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Do you love poker?

I’m not talking about the kind of love you have for your Aunt. I’m talking about special love. Tingly love. Thought-consuming love. Take over your life love.

There is a widely held belief that the most invigorating route through life is to find something that you love to do, figure out a way to get paid doing it, and – to borrow a Nike slogan – just do it.

In 2009, I quit drinking alcohol. It was ruining my life. Either the booze went or I did. The booze went. Poker saved my life back then. Had I not fallen in love with the game, I could have easily fallen back into alcohol’s clutches.

When you drop an old mate like booze, a gap opens up in your life. Actually, gap is the wrong word. A chasm opens up. It’s called time. If you don’t know how to fill it, and most alcoholics don’t, they fill it with booze.

I filled mine with poker.

I played morning, noon and night. I played until my fingertips hardened, my HUD filled up and my first wife divorced me. That’s how much I loved poker. According to my divorce papers, I loved it more than the woman who had shared my bed for the past 15 years.

I did my bollocks online, but I was making a killing in my local cash game. One night, during that game, a friend of mine said, “wouldn’t it be great if we could all quit our jobs and play cards forever.”

I quit my job.

I started playing even more. It was never forever. Poker was never going to get a starring role in my final scene, but it was an important part of the cast. I was happy, but love had turned into something else. The intensity had lost some of its feathers.

Then, one day, a player in my local card game cheated in a hand against me. I lost it. I vowed to never again play in that game. I don’t break vows easily, just ask my old friend alcohol. In the years that followed I played online occasionally – even won a MiniFTOPS event – but I didn’t return to THAT game.

I matured. I learned to forgive. Most importantly, I started to miss my friends. A writer’s life can be a lonely life. There were days when my wife was working abroad when I would spontaneously burst into tears. I was stressed out. The four walls scared me like mannequins emerging from under the stairs.

I tried all sorts of things to stop the loneliness. I would even hop on board a train to London, work on my way there, and then return on the same train. Even seeing the trolley lady and the conductor brought new people into my life.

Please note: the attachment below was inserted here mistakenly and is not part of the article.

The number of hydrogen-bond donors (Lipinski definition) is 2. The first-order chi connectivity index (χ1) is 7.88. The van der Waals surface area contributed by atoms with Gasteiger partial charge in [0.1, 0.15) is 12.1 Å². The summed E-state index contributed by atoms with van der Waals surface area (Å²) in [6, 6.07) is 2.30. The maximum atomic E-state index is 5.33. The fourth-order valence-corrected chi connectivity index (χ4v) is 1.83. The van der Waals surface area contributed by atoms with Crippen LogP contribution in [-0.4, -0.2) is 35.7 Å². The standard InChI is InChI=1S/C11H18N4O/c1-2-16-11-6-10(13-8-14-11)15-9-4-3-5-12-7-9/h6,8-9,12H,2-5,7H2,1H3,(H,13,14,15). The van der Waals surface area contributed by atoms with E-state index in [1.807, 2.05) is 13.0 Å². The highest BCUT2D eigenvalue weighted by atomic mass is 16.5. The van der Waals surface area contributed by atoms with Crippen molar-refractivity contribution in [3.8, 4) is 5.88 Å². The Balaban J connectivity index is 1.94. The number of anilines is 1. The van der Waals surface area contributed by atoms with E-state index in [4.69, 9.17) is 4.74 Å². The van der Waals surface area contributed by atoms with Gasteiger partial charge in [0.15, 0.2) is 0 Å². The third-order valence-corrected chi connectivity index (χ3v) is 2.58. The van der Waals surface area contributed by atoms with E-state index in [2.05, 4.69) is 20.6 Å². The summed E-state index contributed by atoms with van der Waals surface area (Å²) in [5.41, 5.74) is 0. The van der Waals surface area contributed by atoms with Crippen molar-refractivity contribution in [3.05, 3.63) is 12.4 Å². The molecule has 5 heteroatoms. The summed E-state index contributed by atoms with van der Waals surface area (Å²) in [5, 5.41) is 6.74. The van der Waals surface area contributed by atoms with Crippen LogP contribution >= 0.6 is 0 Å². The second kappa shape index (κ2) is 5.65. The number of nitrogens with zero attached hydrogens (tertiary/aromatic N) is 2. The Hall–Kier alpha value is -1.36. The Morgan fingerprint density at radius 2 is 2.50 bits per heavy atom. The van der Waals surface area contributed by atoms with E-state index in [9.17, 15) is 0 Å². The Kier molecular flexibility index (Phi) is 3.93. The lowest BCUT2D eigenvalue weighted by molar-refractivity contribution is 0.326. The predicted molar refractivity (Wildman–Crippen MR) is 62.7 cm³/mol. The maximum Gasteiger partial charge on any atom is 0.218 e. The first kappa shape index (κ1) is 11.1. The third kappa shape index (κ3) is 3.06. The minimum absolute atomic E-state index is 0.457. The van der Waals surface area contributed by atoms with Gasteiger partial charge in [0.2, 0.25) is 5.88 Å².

I decided enough was enough. I joined my old game. I made amends with the man who had cheated me, and I moved on. It was great to be in the midst of the banter. Only something had changed. There was no banter. None that I associated with. Everything was a little too serious. I was more interested in my mobile phone than the friends I so desperately yearned for.

I was also losing.

It wasn’t the money. Had I been winning I would still have felt the same. It was boredom. The game was boring. Win or lose, the tingle wasn’t there. The butterfly had been stamped on; white dust of death.

Things got progressively worse. I started to think I would lose. I was almost willing it. I tried talking to my friends. Nobody really talked back. I tried to smile. My face kept falling down. I tried to turn the phone on. A phantom buzz shook my leg, and I would turn it back on.

My heart wasn’t in it. I wasn’t enjoying it. The love had gone.

If you don’t love what you are doing then you will slowly hate or resent it. It will screw you up, fuck with your mind, and turn you into a sad pathetic version of your glorious self.

Who are we without growth?

Who are we without contribution?

What do we do without fulfillment?

What do we do without love?

This is not a solitary tale. I am not alone. There will be people who play poker for a living who are not in love. The grind really is a grind. They are in the game because it’s a way of making a living. Except they are making a dying. Money isn’t everything; happiness is.

I guess it’s all about meaning and purpose. Do you have this in your life? If so what does it look like? If not, why not? Get to work. Switch off your 12 tables and stare at a blank piece of paper. Fill it up. Let your dreams leave your head and paint the space.

Then go for it.

Don’t hold back.

Don’t allow the rut to maintain its grip.

And for the rest of you.

Get to it.

Stop reading this shit and get playing, because if you love it, I am sure it will love you right back.

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Lee Davy

Life can be viewed as the sum of the parts or the parts themselves. I believe in the holistic view of life, or the sum. When dealing with individual parts you develop whack-a-mole syndrome; each time you clobber one problem with your hammer another one just pops up.